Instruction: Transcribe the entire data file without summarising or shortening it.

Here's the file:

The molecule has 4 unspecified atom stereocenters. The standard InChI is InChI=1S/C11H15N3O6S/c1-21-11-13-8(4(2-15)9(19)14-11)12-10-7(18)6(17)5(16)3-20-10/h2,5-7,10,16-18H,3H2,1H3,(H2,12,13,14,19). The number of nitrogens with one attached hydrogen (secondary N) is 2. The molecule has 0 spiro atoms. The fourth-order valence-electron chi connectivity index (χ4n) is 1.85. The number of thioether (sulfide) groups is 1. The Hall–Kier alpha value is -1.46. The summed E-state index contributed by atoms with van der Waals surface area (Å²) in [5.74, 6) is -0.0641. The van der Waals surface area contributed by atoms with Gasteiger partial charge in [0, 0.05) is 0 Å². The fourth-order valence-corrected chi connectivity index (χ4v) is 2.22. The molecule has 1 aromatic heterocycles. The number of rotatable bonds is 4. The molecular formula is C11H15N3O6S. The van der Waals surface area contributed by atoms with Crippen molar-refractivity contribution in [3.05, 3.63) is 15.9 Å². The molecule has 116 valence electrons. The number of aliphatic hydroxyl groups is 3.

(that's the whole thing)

The molecule has 4 unspecified atom stereocenters. The standard InChI is InChI=1S/C11H15N3O6S/c1-21-11-13-8(4(2-15)9(19)14-11)12-10-7(18)6(17)5(16)3-20-10/h2,5-7,10,16-18H,3H2,1H3,(H2,12,13,14,19). The number of nitrogens with one attached hydrogen (secondary N) is 2. The molecule has 0 spiro atoms. The fourth-order valence-electron chi connectivity index (χ4n) is 1.85. The number of thioether (sulfide) groups is 1. The Hall–Kier alpha value is -1.46. The summed E-state index contributed by atoms with van der Waals surface area (Å²) in [5.74, 6) is -0.0641. The van der Waals surface area contributed by atoms with Gasteiger partial charge in [0, 0.05) is 0 Å². The fourth-order valence-corrected chi connectivity index (χ4v) is 2.22. The molecule has 1 aromatic heterocycles. The number of rotatable bonds is 4. The molecular formula is C11H15N3O6S. The van der Waals surface area contributed by atoms with Crippen molar-refractivity contribution in [3.05, 3.63) is 15.9 Å². The molecule has 116 valence electrons. The number of aliphatic hydroxyl groups is 3.